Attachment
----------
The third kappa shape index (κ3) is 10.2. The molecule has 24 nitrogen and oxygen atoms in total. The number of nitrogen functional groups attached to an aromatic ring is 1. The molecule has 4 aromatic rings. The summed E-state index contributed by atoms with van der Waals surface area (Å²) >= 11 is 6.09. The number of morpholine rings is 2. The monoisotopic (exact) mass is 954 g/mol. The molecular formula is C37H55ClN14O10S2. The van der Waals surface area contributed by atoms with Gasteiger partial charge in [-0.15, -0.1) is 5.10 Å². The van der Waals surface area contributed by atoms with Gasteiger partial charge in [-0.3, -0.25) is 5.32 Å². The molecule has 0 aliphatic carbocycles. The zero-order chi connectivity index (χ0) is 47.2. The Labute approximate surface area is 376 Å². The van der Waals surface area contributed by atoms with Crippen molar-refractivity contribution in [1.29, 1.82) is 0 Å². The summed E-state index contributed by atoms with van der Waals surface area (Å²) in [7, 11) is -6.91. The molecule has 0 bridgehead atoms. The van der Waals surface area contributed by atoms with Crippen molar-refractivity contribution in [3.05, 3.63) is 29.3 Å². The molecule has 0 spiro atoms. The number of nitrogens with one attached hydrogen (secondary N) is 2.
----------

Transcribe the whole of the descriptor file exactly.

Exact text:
The third kappa shape index (κ3) is 10.2. The molecule has 24 nitrogen and oxygen atoms in total. The number of nitrogen functional groups attached to an aromatic ring is 1. The molecule has 4 aromatic rings. The summed E-state index contributed by atoms with van der Waals surface area (Å²) >= 11 is 6.09. The number of morpholine rings is 2. The monoisotopic (exact) mass is 954 g/mol. The molecular formula is C37H55ClN14O10S2. The van der Waals surface area contributed by atoms with Gasteiger partial charge in [-0.15, -0.1) is 5.10 Å². The van der Waals surface area contributed by atoms with Gasteiger partial charge in [-0.3, -0.25) is 5.32 Å². The molecule has 0 aliphatic carbocycles. The zero-order chi connectivity index (χ0) is 47.2. The Labute approximate surface area is 376 Å². The van der Waals surface area contributed by atoms with Crippen molar-refractivity contribution in [1.29, 1.82) is 0 Å². The summed E-state index contributed by atoms with van der Waals surface area (Å²) in [7, 11) is -6.91. The molecule has 0 bridgehead atoms. The van der Waals surface area contributed by atoms with Crippen molar-refractivity contribution in [3.05, 3.63) is 29.3 Å². The molecule has 0 spiro atoms. The number of nitrogens with one attached hydrogen (secondary N) is 2.